But he got out of a short-term BHP trade a couple of days ago. The last we heard from him (he’s watching the market from Sydney this week, while your editor is keeping an eye on things from Gippsland) he’s waiting for the next chance to short BHP.

Our take on the chart is there’s a chance traders could push the share up by a dollar or so before it gets dumped again. BHP shares are volatile, as is most of the market, so anything could happen.

Cheers.
Kris.

Related Articles

The Sun Starts to Set on the Chinese Economy
2012-01-05 – Kris Sayce

The Chinese Economy and Australia: the Last of the Bubbles
2011-12-20 – Kris Sayce

The Other Side of Short Selling
2011-09-14 – Aaron Tyrrell

Why China’s Quicksand Economy Will Sink Australia
2011-11-24 – Kris Sayce

From the Archives…

2011: What We Got Right. What We Got Wrong.
2012-01-01 – Kris Sayce

Speculators v Spectators
2011-12-31 – Kris Sayce

The Great Australian Housing Shortage?
2011-12-22 – Kris Sayce

For editorial enquiries and feedback, email moneymorning@moneymorning.com.au

Kris Sayce

Kris Sayce

Publisher and Investment Director at Money Morning Australia

Kris is never one to pull punches when discussing market developments and economic events that can affect your wealth. He’ll take anyone to task — banks, governments, big business — if he thinks they’re trying to pull a fast one with your money. Kris is also the investment director for Australian Small-Cap Investigator, Diggers and Drillers and Revolutionary Tech Investor. If you’d like to more about Kris’ financial world view and investing philosophy then join him on Google+. It’s where he shares investment insight, commentary and ideas that he can’t always fit into his regular Money Morning essays.
Kris Sayce is the Publisher and Investment Director of Australia’s biggest circulation daily financial email, Money Morning Australia.

Kris is a fully accredited advisor in shares, options, warrants and foreign-exchange investments.

Kris has more than fifteen years’ experience in analysing small-cap stocks. He began his career in the biggest wasp’s nest in the financial world — the city of London — as a finance broker back in 1995.

It’s there where he got his ‘baptism of fire’ into the financial markets, specialising in small-cap stock analysis on London’s Alternative Investment Market. This covered everything from Kazakhstani gold miners to toy train companies.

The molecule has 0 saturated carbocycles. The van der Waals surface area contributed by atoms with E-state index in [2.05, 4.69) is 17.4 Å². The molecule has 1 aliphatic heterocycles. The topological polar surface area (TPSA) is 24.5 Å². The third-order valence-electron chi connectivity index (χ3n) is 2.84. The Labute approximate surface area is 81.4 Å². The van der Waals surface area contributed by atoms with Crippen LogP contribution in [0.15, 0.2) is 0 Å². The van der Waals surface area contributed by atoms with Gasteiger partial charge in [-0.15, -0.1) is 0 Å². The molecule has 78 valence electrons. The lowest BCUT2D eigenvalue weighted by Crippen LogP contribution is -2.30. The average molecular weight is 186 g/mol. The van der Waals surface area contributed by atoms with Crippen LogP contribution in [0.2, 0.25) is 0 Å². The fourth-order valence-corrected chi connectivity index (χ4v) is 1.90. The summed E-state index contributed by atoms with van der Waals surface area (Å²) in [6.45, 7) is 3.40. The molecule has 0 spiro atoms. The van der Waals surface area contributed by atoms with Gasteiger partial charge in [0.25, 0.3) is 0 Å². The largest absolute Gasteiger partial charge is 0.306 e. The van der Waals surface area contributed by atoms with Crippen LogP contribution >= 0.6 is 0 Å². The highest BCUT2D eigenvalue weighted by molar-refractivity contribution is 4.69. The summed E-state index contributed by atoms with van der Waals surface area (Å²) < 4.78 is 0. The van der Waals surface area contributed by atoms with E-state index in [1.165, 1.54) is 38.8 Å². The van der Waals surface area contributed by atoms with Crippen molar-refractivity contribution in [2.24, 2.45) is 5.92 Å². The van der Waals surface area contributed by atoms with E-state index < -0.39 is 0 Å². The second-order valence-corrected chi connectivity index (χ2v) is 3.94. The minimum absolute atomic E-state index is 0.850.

After moving to Australia, Kris spent several years at a leading Australian wealth-management company. However he began to realise the finance and brokerage industry was more interested in lining its own pockets with fat fees, commissions and perks —rather than genuinely helping out the private investors they were supposed to be ‘working’ for.

So in 2005 Kris started writing for Port Phillip Publishing — a company which was more attuned to his investment outlook.

Initially he began writing for the Daily Reckoning Australia — but eventually, took over Money Morning. It’s now read by over 50,000 subscribers each day.

Kris will take anyone to task — banks, governments, big business — if he thinks they’re trying to pull a fast one with your money!

Whether you agree with him or not, you’ll find his common-sense, thought-provoking arguments well worth a read.

To have his investment insights delivered straight to your inbox each day, take out a free subscription to Money Morning here.

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(You can find a list of recent investment articles written by Kris at the bottom of this page.)

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11 Responses to “Why BHP Will Be the First Victim of China’s Economic Collapse”

  1. DM

    Thanks Bob, great info. I’ll do some research but if I had gold, I think I’d like to have my physical gold in Australia but maybe you travel more than me and Zurich suits you.
    I also liked the analysis of the property price compared to the gold price, I have been wondering whether this was used by anyone.
    Unfortunately, property price records are only a very rough guide.
    Cheers